So please, if I may make a plea to my British readers, don't turn this into a referendum on the Tories or David Cameron for that matter, because it is more important than that. Should Britain decide to leave the EU, the country will still be subject to the rules of the European single market, exports to the EU will still have to meet EU standards. If we want to trade with the EU then we will still have to meet the conditions of the EU, and no we won't be able to have trade deals just with Germany, France, or any other individual country within the single market since trading with a single EU country means trading with all of the EU, it's just how it works.

A vote to remain in the EU is a vote that acknowledges, to steal a line from a previous referendum, that we are 'better together' with our EU partners, and that working together can make life better for all European citizens.

* - this may be slightly hyperbolic but given the history of Europe tearing itself to shreds ad nauseum for the couple of centuries prior to the EU, it is only slightly hyperbolic.

Friday, June 3, 2016

The Session: The Backbone


This month's iteration of The Session is being hosted by Carla, a.k.a. The Beer Babe, who encourages us to:
talk about those businesses in the beer world that aren’t breweries. What are the roles that they can play? What opportunities still exist for new niche roles to be developed? What can local/state/regional governments do to encourage this kind of diversity of businesses around an industry?
Here in Central Virginia he have a plethora of beer allied industries that seem to have popped up from nowhere with the continued increase in brewery numbers (of the 30 odd breweries within 50 miles of my house, only 6 existed when I moved here in 2009), but I want to focus on one in particular, and forgive me if this is an overly obvious allied industies to look at.

Virginia is at heart an agrarian state, once upon a time it was the Kent of the Colonies, a veritable Eden of Humulus Lupulus, but eventually that industry headed out west. Slowly though hop gardens are again becoming a thing in Virginia, with about 25 acres planted in 2014. Much of the renaissance can be put down to small brewpubs planting a half acre or so of hops in the vicinity of their facility - if you have ever been to Blue Mountain Brewery in Afton you'll know exactly what I have in mind.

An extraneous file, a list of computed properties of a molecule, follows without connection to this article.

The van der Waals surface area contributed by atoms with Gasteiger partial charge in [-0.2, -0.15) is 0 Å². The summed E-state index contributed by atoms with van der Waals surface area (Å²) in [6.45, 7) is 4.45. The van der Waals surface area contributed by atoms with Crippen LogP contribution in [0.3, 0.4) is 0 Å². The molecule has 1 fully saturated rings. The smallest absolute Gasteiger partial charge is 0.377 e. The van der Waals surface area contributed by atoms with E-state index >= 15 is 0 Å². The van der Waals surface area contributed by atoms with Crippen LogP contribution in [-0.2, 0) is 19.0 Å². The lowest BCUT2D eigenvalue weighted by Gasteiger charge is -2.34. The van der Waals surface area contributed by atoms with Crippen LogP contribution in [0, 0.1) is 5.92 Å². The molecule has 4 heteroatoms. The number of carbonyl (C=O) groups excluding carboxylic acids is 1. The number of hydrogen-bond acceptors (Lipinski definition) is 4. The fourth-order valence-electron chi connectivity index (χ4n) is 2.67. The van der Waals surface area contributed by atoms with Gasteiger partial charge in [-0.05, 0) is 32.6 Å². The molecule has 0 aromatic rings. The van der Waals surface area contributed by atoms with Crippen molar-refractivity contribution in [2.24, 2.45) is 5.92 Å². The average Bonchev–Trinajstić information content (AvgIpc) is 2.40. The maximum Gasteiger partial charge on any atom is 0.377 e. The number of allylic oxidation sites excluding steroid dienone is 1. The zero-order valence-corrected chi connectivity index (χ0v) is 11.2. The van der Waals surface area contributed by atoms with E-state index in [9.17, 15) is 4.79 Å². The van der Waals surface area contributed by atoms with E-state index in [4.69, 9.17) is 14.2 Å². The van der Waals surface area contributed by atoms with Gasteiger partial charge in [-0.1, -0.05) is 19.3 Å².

As I said though, hop growing is, well, um, growing again here in Virginia. The Old Dominion Hops Co-op is a group of 185 farmers in Virginia, North Carolina, and Maryland growing varieties like Cascade, Chinook, Brewers Gold, and Goldings for use by small breweries. Some members of the co-op grow on as little of a third of an acre (that's 1375m2 for the metric folks) while at the bigger end of things there are those with 2.5 acres and multiple varieties.

As I said, Virginia is an agrarian state, despite the urban sprawl of Northern Virginia, and while we don't have the expanses of the Mid West flowing with waves of grain, barley is an important crop in the Commonwealth. In 2014, about 20000 acres were planted with barley, producing somewhere in the region of 72 million pounds of grain. Admittedly much of this production goes to cattle feed, but with the growth of beer has come a growth in local artisan malting companies, such as Wood's Mill Malt House, Big Trouble, and even Copper Fox Distillery, who malt their own grain for their whiskey and sell small amounts on to brewers.

I am sure there are sexier allied industries, the tour givers, the distributors, the conference organisers, the other assorted hangers on, but it is the farmers and maltsters providing the raw ingredients to the teams doing the work for the rock star brewers, who are the unsung heroes of the brewing world. I for one am glad to see these industries coming back to life in Virginia, so that one day we may actually be able to buy a distinctively Virginian local beer.